Sometimes, a lesion hasn't developed enough to be recognizable by brain scans. In this case, neuropsychological tests can be performed to quantify a person's cognitive, perceptual, and motor performance to determine what parts of the brain might be affected. The neuropsychological assessment usually involves a battery of tests such as the Halstead-Reitan assessment for adults. This assessment is composed of 5 tests. 

1. Halstead Category Test: Measures learning, memory, judgement, and impulsivity. Patient hears a prompt and selects a number 1-4. A right choice gets a pleasent bell sound and a wrong choice gets a buzzer. Patient must determine the underlying pattern in prompt-number combinations.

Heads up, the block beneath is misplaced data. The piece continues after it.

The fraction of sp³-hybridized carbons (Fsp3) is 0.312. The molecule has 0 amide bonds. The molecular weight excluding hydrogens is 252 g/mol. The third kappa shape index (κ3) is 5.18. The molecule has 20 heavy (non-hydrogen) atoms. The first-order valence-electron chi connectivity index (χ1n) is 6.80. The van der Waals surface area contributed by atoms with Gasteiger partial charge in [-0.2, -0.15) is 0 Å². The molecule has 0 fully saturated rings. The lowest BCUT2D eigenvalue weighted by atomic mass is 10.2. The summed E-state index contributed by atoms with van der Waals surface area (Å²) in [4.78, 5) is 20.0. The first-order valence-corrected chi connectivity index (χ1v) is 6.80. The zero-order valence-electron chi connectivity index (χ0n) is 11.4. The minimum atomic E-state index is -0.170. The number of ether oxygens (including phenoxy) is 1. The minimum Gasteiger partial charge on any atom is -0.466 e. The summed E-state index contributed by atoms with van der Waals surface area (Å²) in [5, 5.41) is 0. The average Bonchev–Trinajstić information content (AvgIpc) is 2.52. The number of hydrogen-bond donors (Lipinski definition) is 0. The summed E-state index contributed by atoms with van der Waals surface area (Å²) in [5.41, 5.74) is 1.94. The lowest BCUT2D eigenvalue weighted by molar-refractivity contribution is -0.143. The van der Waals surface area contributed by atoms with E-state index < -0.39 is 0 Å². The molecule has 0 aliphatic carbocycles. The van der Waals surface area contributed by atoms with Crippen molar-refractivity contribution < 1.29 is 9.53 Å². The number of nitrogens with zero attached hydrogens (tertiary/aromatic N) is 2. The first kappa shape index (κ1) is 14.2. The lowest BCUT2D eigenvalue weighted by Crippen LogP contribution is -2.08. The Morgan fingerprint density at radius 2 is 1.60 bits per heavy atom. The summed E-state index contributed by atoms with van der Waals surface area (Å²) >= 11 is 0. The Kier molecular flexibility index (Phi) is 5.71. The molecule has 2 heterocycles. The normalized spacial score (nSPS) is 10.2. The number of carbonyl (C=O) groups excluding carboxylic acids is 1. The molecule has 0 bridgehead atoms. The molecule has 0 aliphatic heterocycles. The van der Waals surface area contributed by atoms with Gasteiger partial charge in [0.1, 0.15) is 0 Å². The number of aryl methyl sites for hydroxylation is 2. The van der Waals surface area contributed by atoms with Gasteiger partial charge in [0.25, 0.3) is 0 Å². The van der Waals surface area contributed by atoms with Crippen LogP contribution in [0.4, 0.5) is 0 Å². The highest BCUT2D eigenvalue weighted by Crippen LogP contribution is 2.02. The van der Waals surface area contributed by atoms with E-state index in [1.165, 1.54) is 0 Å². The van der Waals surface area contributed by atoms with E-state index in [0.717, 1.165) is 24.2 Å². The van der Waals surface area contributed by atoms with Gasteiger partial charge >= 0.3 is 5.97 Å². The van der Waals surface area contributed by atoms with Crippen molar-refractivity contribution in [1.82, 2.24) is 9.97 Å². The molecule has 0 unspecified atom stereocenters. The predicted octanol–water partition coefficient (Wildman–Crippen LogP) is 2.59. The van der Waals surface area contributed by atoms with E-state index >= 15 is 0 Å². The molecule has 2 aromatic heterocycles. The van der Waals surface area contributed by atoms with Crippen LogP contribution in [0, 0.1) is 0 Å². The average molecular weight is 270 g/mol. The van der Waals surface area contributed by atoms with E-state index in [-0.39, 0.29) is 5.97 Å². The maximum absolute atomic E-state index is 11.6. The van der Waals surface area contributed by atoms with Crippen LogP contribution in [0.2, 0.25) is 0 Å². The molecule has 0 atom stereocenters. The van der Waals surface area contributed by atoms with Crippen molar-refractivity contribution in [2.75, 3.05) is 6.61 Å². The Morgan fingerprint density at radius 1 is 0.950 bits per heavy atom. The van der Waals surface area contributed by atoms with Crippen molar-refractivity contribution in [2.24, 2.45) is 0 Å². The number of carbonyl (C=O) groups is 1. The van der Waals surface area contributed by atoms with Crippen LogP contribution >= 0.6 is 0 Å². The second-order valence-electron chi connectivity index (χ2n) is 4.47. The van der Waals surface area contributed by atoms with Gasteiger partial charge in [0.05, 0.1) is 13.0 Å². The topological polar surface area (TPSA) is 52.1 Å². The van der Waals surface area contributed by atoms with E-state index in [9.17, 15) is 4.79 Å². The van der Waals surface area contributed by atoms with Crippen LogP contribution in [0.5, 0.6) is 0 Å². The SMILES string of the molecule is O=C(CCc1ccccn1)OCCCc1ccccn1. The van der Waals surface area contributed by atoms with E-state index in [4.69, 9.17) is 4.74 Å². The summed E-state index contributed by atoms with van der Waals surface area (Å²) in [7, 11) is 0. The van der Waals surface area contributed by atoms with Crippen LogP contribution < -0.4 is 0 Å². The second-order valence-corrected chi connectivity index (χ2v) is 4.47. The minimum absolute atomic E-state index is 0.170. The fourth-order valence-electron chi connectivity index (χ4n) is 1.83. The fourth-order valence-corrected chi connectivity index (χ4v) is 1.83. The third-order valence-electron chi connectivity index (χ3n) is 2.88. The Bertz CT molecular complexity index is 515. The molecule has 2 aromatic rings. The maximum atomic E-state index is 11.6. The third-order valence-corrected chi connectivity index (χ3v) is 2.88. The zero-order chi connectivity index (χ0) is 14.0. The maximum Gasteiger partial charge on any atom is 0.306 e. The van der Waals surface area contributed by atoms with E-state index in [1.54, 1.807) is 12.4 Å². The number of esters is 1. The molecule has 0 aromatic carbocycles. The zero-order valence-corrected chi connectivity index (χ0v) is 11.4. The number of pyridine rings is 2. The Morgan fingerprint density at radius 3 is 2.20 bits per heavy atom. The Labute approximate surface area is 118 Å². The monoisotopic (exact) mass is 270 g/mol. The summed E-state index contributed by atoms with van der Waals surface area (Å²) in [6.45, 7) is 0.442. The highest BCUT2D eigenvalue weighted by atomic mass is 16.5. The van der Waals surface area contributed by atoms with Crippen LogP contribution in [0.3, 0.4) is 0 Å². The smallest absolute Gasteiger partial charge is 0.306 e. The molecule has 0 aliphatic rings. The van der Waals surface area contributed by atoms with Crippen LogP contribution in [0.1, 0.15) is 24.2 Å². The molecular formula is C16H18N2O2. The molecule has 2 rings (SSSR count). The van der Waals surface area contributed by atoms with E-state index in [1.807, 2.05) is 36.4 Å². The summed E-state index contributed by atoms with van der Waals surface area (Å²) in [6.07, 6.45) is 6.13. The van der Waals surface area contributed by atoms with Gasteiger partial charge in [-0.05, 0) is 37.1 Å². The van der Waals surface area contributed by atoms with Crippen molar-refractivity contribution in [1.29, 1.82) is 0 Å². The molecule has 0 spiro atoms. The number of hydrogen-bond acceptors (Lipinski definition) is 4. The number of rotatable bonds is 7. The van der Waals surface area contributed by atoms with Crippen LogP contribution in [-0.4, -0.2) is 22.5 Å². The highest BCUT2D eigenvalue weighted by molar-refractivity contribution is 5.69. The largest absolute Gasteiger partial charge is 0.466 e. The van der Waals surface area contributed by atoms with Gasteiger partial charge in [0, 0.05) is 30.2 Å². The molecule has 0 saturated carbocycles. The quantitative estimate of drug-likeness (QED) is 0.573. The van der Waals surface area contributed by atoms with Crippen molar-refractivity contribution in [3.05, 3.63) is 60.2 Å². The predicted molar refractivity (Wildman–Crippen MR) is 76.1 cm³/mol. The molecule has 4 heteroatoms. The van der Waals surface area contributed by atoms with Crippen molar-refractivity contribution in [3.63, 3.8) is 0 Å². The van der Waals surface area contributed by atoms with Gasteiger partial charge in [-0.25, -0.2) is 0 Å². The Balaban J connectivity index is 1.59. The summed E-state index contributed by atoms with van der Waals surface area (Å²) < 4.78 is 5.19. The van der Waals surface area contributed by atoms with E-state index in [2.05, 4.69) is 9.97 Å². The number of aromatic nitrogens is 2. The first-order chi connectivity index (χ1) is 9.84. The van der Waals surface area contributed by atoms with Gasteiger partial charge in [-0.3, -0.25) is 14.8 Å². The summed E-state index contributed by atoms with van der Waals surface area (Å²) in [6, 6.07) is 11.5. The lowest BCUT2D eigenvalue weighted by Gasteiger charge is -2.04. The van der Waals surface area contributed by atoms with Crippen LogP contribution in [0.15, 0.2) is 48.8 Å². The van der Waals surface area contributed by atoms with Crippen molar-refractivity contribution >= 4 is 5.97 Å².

2. Tactual Performance Test: Measures motor speed, response to the unfamiliar, and the ability to use tactile / kinesthetic cues. A blindfolded patient is asked to place blocks in the correct spaces on a board. Then she draws the board from memory, without ever seeing the board.

3. Rhythm Test: Measures attention and concentration. The patient listens to 30 pairs of rhythmic beats and must determine whether the pairs are the same or different.

4. Speech Sounds Perception Test: Determines whether patient can identify spoken words, and measures concentration, attention, and comprehension. Nonsense words are spoken, and the patient must choose the word from a list of four printed words.

5. Finger Oscillation Task: Measures the speed at which the patient can press a lever.